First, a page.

Representatives from the Boston Red Socks have spoken out recently that the immediate windfall of profits expected from the Daisuke Matsuzaka (Dice-K for New Englanders) signing has not occurred and that it will take much longer for the contract to pay off financially. Matsuzaka clearly had a positive role in the Red Socks playoff success this season, but in terms of bringing in additional dollars to the club, he has been a disappointment.
The Red Socks initially paid the Seibu Lions $51,111,111 to simply negotiate with Matsuzaka’s agent Scott Boras. After the posting fee was paid, the team was able to come to a contract agreement that would pay the pitcher $52 million over six years plus incentives. However, to this date, the Red Socks have only realized roughly $900,000 in endorsements from the deal.
“There was absolutely not this windfall of corporate advertising dollars we thought there may be, or that his representative might have led you to believe during the negotiations,” said Sam Kennedy, senior vice president of sales and marketing for the Red Socks. To compare, Hideki Matsui and Ichiro Suzuki bring in between $3-$6 million annually to their respective clubs.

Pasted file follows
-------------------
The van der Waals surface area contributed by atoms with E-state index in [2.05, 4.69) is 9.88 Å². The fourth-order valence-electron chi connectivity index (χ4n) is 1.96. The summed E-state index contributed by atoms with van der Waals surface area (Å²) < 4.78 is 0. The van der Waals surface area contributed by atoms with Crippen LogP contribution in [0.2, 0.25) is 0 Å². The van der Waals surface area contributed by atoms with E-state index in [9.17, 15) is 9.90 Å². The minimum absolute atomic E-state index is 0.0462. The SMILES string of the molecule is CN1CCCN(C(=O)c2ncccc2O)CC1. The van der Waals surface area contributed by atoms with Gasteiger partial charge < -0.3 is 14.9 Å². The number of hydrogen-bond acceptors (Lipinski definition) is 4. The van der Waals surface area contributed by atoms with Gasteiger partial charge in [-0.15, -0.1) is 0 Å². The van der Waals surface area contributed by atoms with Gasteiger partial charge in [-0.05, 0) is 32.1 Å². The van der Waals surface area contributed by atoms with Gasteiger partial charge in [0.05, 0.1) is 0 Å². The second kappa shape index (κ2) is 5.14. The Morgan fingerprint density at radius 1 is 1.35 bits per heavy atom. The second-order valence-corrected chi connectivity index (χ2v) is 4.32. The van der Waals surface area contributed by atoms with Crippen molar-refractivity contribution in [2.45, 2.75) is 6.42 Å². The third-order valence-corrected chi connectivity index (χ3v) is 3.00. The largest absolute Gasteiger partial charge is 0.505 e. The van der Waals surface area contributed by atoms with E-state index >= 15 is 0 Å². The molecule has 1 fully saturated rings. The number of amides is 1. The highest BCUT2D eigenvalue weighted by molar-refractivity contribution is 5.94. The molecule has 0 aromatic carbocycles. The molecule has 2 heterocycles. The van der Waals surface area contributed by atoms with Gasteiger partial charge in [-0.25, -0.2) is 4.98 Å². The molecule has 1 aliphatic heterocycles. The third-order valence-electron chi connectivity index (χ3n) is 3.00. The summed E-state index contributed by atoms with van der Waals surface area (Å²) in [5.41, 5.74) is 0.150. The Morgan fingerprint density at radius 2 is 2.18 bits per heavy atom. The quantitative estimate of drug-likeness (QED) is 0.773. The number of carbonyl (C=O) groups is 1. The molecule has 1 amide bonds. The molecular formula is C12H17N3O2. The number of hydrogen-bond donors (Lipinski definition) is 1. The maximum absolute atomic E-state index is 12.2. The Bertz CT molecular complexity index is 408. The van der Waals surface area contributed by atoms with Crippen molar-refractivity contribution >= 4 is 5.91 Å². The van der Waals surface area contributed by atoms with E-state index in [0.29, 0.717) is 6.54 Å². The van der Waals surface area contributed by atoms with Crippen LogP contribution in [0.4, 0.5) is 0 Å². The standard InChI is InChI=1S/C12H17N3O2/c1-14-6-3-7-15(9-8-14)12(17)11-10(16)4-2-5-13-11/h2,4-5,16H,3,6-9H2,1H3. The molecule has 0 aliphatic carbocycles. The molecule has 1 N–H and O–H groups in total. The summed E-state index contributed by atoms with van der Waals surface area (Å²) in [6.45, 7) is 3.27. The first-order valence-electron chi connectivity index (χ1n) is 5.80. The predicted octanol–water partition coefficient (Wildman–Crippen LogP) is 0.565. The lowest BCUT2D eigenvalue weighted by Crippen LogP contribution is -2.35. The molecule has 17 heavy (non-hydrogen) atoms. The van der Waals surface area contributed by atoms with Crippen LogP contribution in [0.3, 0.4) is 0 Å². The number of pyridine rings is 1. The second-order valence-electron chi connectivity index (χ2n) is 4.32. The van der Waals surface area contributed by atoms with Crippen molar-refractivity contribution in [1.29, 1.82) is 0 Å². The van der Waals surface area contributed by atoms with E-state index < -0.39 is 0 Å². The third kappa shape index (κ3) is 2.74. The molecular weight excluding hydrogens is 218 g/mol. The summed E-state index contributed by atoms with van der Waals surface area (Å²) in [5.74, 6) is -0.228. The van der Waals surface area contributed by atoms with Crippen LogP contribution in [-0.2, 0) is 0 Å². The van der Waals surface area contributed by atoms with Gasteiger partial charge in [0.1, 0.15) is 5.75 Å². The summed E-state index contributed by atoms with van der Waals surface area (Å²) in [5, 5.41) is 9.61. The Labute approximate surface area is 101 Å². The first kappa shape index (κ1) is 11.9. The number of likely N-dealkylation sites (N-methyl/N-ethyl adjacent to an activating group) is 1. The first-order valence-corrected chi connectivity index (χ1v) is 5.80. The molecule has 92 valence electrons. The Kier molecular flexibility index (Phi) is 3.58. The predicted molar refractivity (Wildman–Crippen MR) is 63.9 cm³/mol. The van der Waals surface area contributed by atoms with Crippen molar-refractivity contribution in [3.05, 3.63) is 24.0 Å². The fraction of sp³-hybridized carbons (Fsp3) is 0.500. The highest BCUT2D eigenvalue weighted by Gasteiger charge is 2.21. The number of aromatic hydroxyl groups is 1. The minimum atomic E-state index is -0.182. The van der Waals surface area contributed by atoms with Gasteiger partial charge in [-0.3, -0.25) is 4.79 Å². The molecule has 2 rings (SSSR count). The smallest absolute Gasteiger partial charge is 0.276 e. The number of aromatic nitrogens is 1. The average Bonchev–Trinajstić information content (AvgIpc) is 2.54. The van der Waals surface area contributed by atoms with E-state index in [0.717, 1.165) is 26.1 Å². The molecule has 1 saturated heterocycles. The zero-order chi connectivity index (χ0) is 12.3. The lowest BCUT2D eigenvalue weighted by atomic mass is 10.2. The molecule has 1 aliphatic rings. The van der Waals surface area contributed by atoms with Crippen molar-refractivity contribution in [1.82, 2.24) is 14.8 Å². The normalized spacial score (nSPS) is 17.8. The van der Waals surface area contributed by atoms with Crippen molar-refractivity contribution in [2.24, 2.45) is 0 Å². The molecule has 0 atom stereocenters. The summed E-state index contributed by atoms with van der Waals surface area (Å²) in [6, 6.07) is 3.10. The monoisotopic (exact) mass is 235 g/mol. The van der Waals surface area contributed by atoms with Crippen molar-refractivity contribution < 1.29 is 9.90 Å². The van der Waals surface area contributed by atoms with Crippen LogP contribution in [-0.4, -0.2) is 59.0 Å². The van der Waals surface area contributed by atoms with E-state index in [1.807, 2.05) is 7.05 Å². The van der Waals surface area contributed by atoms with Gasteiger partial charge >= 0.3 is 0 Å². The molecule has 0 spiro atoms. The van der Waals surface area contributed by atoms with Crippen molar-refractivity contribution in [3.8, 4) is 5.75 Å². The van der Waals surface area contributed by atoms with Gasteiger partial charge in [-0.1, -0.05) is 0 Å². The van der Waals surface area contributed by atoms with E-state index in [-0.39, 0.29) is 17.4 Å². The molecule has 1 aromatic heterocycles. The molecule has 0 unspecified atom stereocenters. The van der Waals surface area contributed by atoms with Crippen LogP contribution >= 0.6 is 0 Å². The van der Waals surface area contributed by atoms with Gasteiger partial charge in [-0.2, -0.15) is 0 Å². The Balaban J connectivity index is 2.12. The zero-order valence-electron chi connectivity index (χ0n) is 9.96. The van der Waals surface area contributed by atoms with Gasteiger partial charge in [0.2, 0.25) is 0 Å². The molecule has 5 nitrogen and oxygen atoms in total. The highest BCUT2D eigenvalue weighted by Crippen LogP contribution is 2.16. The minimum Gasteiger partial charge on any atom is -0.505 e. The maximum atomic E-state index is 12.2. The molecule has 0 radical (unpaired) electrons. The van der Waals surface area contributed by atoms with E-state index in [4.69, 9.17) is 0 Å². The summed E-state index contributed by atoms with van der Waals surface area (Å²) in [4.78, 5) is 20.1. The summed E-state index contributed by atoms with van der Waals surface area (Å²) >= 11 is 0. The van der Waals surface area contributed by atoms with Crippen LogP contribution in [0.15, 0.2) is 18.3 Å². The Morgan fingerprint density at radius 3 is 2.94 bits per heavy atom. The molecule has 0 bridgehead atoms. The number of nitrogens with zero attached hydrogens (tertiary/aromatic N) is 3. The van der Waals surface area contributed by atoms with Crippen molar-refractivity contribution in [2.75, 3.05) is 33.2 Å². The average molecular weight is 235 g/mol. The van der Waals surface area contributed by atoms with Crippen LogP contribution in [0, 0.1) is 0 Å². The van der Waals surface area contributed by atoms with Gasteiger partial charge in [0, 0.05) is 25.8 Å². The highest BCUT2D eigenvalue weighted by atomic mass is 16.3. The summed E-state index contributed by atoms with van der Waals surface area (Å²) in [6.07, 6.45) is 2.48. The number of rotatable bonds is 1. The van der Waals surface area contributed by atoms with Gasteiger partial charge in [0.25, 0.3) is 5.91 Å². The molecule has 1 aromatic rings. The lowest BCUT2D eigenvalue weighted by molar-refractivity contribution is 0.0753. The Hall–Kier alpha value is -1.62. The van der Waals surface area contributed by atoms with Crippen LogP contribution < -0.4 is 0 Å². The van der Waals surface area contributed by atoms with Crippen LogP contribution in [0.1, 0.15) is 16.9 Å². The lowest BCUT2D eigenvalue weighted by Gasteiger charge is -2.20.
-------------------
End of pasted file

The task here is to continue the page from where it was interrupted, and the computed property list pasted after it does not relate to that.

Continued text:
“The only true deal I could look myself in the mirror and say, ‘This came because of Matsuzaka and the attention from Japan,’ was the Funai deal,” Kennedy said, speaking of an endorsement deal the team has with Funai Electronics, which pays the Red Socks $900,000 annually.
Hideki Okajima, also from Japan, has had a similar lack of success in brining in revenue dollars. However, I’m sure the team would admit they would rather have their World Series rings than an additional $6 million in revenues.